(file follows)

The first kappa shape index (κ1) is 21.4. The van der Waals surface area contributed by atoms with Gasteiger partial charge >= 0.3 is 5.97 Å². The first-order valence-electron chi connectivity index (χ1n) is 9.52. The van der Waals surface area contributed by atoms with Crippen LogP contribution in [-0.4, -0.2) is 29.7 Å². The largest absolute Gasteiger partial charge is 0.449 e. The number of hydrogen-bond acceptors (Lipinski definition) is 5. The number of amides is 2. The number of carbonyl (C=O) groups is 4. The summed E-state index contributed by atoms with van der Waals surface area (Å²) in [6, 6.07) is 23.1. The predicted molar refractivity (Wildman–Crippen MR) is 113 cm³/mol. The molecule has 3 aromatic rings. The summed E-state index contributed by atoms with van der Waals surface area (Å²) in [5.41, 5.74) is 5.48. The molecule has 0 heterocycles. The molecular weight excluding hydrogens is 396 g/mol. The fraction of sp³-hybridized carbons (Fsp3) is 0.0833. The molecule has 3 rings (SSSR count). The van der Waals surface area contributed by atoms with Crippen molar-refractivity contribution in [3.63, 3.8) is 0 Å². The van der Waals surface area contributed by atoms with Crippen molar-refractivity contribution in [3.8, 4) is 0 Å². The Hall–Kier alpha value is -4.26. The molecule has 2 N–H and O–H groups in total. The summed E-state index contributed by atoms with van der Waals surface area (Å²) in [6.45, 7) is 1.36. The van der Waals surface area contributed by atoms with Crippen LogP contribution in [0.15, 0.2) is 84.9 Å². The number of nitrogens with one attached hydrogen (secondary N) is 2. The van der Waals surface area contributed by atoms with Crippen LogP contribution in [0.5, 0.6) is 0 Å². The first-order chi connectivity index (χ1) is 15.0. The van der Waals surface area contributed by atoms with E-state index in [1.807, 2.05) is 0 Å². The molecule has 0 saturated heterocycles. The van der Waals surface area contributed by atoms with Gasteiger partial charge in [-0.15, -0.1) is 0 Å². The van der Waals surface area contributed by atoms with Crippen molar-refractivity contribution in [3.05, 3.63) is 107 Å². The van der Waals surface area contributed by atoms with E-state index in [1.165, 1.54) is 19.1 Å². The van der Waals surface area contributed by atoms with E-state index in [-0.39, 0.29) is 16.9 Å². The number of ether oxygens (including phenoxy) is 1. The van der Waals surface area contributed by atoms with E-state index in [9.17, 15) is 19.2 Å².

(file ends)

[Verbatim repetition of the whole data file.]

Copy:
The first kappa shape index (κ1) is 21.4. The van der Waals surface area contributed by atoms with Gasteiger partial charge >= 0.3 is 5.97 Å². The first-order valence-electron chi connectivity index (χ1n) is 9.52. The van der Waals surface area contributed by atoms with Crippen LogP contribution in [-0.4, -0.2) is 29.7 Å². The largest absolute Gasteiger partial charge is 0.449 e. The number of hydrogen-bond acceptors (Lipinski definition) is 5. The number of amides is 2. The number of carbonyl (C=O) groups is 4. The summed E-state index contributed by atoms with van der Waals surface area (Å²) in [6, 6.07) is 23.1. The predicted molar refractivity (Wildman–Crippen MR) is 113 cm³/mol. The molecule has 3 aromatic rings. The summed E-state index contributed by atoms with van der Waals surface area (Å²) in [5.41, 5.74) is 5.48. The molecule has 0 heterocycles. The molecular weight excluding hydrogens is 396 g/mol. The fraction of sp³-hybridized carbons (Fsp3) is 0.0833. The molecule has 3 rings (SSSR count). The van der Waals surface area contributed by atoms with Crippen molar-refractivity contribution in [3.63, 3.8) is 0 Å². The van der Waals surface area contributed by atoms with Crippen molar-refractivity contribution in [3.8, 4) is 0 Å². The Hall–Kier alpha value is -4.26. The molecule has 2 N–H and O–H groups in total. The summed E-state index contributed by atoms with van der Waals surface area (Å²) in [6.45, 7) is 1.36. The van der Waals surface area contributed by atoms with Crippen LogP contribution in [0.15, 0.2) is 84.9 Å². The number of nitrogens with one attached hydrogen (secondary N) is 2. The van der Waals surface area contributed by atoms with Crippen LogP contribution in [0.5, 0.6) is 0 Å². The first-order chi connectivity index (χ1) is 15.0. The van der Waals surface area contributed by atoms with E-state index in [1.807, 2.05) is 0 Å². The molecule has 0 saturated heterocycles. The van der Waals surface area contributed by atoms with Gasteiger partial charge in [-0.15, -0.1) is 0 Å². The van der Waals surface area contributed by atoms with Crippen molar-refractivity contribution in [3.05, 3.63) is 107 Å². The van der Waals surface area contributed by atoms with E-state index in [1.165, 1.54) is 19.1 Å². The van der Waals surface area contributed by atoms with E-state index in [-0.39, 0.29) is 16.9 Å². The number of ether oxygens (including phenoxy) is 1. The van der Waals surface area contributed by atoms with E-state index in [9.17, 15) is 19.2 Å².